In my latest review of safety studies in the world of combative sports, a recent article was published in the British Journal of Sports Medicine finding concussion ‘preventing’ sports equipment has ‘no effect’.
In the recent study, titled “Current State of Concussion Prevention Strategies: a systemic review and meta-analysis of prospective, controlled studies” the authors evaluated 14 studies reviewing the effects of “novel protective equipment“. They concluded that while some equipment was effective in reducing “superficial head injury” (think cuts and bruises) when it came to concussion prevention the equipment “showed no effect of intervention“.
The study’s full abstract is reproduced below:
Objective The aim of the current review was to systematically identify, evaluate and synthesise trials that examine concussion prevention via equipment, educational programmes and training programmes.
Data sources PubMed and EBSCO host (CINAHL, MEDLINE, SPORTDiscus).
Eligibility criteria for selecting studies The electronic databases PubMed and EBSCO were searched using the phrases: concussion prevention equipment, concussion prevention trainingand concussion prevention education. Included studies utilised a prospective study design to evaluate the preventative effect of: (1) equipment, (2) training or (3) educational programmes on the incidence of concussions in comparison to a control group.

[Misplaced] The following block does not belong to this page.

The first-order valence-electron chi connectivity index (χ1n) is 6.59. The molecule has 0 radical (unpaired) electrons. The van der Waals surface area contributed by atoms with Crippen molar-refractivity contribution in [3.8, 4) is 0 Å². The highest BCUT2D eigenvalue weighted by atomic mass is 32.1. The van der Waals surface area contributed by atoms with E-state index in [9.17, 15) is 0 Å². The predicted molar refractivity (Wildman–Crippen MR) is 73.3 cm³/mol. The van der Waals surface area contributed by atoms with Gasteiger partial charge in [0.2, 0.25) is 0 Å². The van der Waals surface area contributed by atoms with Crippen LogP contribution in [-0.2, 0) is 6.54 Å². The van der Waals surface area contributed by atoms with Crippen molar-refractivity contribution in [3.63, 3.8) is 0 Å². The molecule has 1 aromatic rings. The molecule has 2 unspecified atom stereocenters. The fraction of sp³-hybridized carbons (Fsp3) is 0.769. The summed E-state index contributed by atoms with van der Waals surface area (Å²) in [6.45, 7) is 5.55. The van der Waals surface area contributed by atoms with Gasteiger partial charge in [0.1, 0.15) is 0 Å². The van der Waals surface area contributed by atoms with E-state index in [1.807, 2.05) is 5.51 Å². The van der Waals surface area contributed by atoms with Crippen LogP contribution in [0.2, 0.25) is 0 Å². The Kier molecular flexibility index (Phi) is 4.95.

Data extraction Demographic data and intervention methods were recorded. Intervention and control group concussion rates and superficial head injury rates were extracted and combined using random-effects relative risk meta-analysis.
Results 14 studies evaluated interventions of novel protective equipment. One prospective investigation evaluated an educational programme. The relative risk of concussion for participants enrolled in the interventional arms of trials was not significantly different from that in standard practice arms (RR=0.78, 95% CI 0.55 to 1.11, χ2=1.8, p=0.17; I2=85.3%, 95% CI 71.5% to 90.8%). The relative risk of concussion for participants wearing protective equipment (ie, headgear, full face shields) relative to their counterparts wearing standard or no equipment, calculated from seven available reports, showed no effect of intervention (RR=0.82, 95% CI 0.56 to 1.20, χ2=1.06, p=0.30; I2=86.7%, 95% CI 73.3% to 91.8%). The relative risk of superficial head injury for participants wearing protective equipment relative to their counterparts, calculated from three reports, showed a significant risk reduction (RR=0.41, 95% CI 0.31 to 0.56, χ2=34.13, p<0.0001; I2=53.1%, 95% CI 0% to 85.2%).
Conclusions Prospective controlled studies indicate that certain protective equipment may prevent superficial head injury, but these items are suboptimal for concussion prevention in sport.